Earlier in the chapter, Averick mentions that the title of his book, Nonsense of a High Order, comes from Sir Fred Hoyle's assertion that the idea that "the operating program of a living cell could be arrived at by chance in a primordial organic soup here on the Earth is evidently nonsense of a high order." But of course Hoyle has been proven wrong; we have not solved the problem, but modern research on the origins of life has shown that a natural origin of life is not only not "nonsense", but quite plausible.

Moreover, Averick fails to quote anyone other than Hitchens as saying that any moral value follows from the scientific truths presented. And Hitchens is not making a broad, positive point; he's making a narrow, negative point: The truth of evolution and the relatedness of terrestrial life undermines one particularly "stupid" belief: the belief that one race of human beings is somehow ineluctably superior to another. With the key characterization of evolution as "magic", we must conclude that Averick believes that the cited scientific truths lead logically to the conclusion that human life is morally "insignificant". Since human beings are not insignificant, these statements must therefore not be true.

Averick must therefore believe not only that "For the believer... the intrinsic value of a human being derives from his relationship to God," he must also hold that the intrinsic value of a human being can derive only from his relationship to God. Furthermore, this relationship must be a physical relationship: If we really are related to ground worms, if our particular characteristics really are a contingency of evolution, if we really are carbon-based sacks of water, if we really do occupy only a nearly infinitesimal corner of the cosmos, if these scientific findings are really true, then we cannot have any intrinsic value from our relationship to God.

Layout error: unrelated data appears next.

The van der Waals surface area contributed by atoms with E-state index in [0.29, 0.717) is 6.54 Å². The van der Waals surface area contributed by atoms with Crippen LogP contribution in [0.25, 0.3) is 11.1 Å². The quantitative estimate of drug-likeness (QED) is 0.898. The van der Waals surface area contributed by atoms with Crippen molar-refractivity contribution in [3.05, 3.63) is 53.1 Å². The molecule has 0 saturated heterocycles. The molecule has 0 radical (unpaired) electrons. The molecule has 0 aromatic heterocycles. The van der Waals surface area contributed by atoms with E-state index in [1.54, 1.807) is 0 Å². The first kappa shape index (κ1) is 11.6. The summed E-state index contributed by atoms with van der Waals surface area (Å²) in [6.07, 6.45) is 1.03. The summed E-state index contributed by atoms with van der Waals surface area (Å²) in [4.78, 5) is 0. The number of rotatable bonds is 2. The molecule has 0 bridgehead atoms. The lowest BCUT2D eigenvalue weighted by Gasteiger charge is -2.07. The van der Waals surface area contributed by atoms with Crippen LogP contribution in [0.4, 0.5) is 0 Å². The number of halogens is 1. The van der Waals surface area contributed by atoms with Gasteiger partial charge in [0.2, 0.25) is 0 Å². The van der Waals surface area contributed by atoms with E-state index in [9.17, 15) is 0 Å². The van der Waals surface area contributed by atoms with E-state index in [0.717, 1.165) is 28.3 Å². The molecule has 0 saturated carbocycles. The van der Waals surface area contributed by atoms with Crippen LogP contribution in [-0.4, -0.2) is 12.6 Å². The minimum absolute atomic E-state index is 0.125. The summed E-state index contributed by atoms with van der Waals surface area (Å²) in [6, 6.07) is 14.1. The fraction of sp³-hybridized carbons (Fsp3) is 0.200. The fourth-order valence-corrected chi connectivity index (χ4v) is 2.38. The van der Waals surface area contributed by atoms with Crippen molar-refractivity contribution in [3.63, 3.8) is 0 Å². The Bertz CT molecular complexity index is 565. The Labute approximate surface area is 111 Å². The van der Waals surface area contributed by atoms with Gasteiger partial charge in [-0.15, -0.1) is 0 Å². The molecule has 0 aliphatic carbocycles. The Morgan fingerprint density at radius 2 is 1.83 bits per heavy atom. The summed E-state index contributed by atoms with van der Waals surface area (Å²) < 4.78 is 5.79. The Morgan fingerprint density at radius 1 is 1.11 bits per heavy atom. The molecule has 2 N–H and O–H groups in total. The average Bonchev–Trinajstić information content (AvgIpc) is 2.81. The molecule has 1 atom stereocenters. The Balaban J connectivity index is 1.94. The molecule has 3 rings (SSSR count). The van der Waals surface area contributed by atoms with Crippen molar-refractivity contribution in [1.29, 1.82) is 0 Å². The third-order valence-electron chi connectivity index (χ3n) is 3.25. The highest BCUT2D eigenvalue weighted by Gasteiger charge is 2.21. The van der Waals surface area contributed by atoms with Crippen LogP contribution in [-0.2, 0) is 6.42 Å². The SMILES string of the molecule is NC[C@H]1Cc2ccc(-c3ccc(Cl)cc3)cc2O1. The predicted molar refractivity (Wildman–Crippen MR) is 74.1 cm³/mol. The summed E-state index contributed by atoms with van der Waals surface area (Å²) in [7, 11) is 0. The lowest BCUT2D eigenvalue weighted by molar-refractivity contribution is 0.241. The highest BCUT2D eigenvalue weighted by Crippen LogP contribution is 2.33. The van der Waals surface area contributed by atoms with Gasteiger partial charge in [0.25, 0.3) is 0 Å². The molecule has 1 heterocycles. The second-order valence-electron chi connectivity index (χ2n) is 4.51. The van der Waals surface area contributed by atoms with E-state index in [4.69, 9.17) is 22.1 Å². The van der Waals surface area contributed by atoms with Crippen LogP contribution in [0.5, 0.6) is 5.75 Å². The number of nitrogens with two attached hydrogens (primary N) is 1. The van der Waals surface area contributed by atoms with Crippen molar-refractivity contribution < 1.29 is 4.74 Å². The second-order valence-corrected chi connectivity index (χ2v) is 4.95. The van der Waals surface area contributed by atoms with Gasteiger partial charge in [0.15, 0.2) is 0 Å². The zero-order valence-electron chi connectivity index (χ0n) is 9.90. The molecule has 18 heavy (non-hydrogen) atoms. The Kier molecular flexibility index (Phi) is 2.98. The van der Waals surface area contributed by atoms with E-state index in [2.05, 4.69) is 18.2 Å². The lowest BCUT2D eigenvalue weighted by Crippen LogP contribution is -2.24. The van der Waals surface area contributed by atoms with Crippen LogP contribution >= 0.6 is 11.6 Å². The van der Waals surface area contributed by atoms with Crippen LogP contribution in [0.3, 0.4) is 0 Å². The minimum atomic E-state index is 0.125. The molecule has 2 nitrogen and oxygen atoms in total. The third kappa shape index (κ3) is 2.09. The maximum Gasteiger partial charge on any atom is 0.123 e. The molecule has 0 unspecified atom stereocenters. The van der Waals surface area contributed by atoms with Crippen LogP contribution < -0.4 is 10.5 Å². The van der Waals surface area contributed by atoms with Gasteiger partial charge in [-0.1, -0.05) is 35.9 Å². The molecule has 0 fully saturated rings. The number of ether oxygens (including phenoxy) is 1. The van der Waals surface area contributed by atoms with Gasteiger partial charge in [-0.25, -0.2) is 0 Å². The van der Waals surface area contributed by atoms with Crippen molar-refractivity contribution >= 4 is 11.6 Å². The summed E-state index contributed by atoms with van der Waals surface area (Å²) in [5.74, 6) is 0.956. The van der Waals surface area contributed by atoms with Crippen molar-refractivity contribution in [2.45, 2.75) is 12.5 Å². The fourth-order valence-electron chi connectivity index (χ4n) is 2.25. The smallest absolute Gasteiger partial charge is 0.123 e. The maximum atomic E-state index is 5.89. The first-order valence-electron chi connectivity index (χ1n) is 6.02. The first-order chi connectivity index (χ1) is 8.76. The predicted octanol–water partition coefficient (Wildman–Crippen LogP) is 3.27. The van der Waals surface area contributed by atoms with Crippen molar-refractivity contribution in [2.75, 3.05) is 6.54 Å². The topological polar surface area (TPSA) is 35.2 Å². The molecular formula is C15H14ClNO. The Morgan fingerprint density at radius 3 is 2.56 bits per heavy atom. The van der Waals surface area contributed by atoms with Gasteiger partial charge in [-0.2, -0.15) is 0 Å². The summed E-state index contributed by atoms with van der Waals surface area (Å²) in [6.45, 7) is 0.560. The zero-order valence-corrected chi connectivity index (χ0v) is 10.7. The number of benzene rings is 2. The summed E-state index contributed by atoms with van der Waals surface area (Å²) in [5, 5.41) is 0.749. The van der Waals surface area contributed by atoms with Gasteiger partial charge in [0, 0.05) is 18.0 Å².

But atheists simply do not predicate value on cosmic consequentiality; we do not predicate value on any physical or even mystical "specialness" of human beings. The connection with racism is clear: If human beings in general are not special at all, it's nonsensical to believe that one race is more special than any other. But that we do not predicate value on some sort of physical relationship with what mathematician Paul Erdős called the "supreme fascist" does not mean that we must necessarily abandon the notion of value. The key phrase in the Declaration of Independence is not "endowed by our Creator", but "we hold these truths to be self-evident." We can abandon the notion of the Creator and still believe it is self-evident that all human beings are equal in an important political and moral sense. We can believe that it is self-evident that human beings really do have inalienable rights, among them "Life, Liberty and the pursuit of Happiness" regardless of their origin: We can agree it is self-evident that we have them without agreeing on how we came to have them.

1 comment:

  1. It is ironic that he chose to quote Sagan in there. If I am recalling the context of the quote correctly Sagan was suggesting that all the fuss we cause about different religions that obsess over human sigificance, all the wars and hatred these notions have inpired have their true significance exposed when we take the cosmic view.

    Sagan vividly exposing the nonsense of theistic thought in under 10 minutes: